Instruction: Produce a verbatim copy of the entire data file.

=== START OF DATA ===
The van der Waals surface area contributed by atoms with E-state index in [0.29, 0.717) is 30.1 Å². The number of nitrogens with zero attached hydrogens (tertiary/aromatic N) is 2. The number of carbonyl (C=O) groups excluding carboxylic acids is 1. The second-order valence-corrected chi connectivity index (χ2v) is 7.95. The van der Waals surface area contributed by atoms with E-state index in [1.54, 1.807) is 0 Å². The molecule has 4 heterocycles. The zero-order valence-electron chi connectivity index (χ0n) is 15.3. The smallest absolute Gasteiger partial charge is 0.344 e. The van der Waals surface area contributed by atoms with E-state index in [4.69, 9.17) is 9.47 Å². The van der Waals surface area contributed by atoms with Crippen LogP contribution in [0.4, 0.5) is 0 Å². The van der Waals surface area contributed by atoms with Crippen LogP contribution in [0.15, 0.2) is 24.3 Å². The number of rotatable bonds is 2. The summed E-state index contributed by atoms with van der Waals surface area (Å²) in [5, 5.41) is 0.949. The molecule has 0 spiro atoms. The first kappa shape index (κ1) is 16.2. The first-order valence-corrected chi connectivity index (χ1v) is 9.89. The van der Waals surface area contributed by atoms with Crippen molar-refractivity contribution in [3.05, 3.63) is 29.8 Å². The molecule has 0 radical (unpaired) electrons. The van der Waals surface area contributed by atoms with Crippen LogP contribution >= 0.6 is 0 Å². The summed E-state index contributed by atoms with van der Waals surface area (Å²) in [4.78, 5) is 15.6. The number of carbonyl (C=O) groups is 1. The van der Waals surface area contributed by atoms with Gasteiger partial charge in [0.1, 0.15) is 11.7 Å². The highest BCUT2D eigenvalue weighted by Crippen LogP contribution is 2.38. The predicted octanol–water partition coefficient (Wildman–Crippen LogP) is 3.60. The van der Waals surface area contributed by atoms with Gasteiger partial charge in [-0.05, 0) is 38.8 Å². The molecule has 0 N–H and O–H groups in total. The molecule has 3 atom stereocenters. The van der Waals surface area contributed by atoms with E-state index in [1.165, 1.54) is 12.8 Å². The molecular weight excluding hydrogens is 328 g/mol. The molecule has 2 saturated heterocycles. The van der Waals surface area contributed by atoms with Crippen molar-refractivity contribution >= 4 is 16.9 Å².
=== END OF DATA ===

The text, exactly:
The van der Waals surface area contributed by atoms with E-state index in [0.29, 0.717) is 30.1 Å². The number of nitrogens with zero attached hydrogens (tertiary/aromatic N) is 2. The number of carbonyl (C=O) groups excluding carboxylic acids is 1. The second-order valence-corrected chi connectivity index (χ2v) is 7.95. The van der Waals surface area contributed by atoms with E-state index in [1.54, 1.807) is 0 Å². The molecule has 4 heterocycles. The zero-order valence-electron chi connectivity index (χ0n) is 15.3. The smallest absolute Gasteiger partial charge is 0.344 e. The van der Waals surface area contributed by atoms with E-state index in [4.69, 9.17) is 9.47 Å². The van der Waals surface area contributed by atoms with Crippen LogP contribution in [0.4, 0.5) is 0 Å². The van der Waals surface area contributed by atoms with Crippen LogP contribution in [0.15, 0.2) is 24.3 Å². The number of rotatable bonds is 2. The summed E-state index contributed by atoms with van der Waals surface area (Å²) in [5, 5.41) is 0.949. The molecule has 0 spiro atoms. The first kappa shape index (κ1) is 16.2. The first-order valence-corrected chi connectivity index (χ1v) is 9.89. The van der Waals surface area contributed by atoms with Crippen molar-refractivity contribution in [3.05, 3.63) is 29.8 Å². The molecule has 0 radical (unpaired) electrons. The van der Waals surface area contributed by atoms with Crippen LogP contribution >= 0.6 is 0 Å². The summed E-state index contributed by atoms with van der Waals surface area (Å²) in [4.78, 5) is 15.6. The number of carbonyl (C=O) groups is 1. The van der Waals surface area contributed by atoms with Gasteiger partial charge in [0.1, 0.15) is 11.7 Å². The highest BCUT2D eigenvalue weighted by Crippen LogP contribution is 2.38. The predicted octanol–water partition coefficient (Wildman–Crippen LogP) is 3.60. The van der Waals surface area contributed by atoms with Gasteiger partial charge in [-0.05, 0) is 38.8 Å². The molecule has 0 N–H and O–H groups in total. The molecule has 3 atom stereocenters. The van der Waals surface area contributed by atoms with E-state index in [1.165, 1.54) is 12.8 Å². The molecular weight excluding hydrogens is 328 g/mol. The molecule has 2 saturated heterocycles. The van der Waals surface area contributed by atoms with Crippen molar-refractivity contribution >= 4 is 16.9 Å².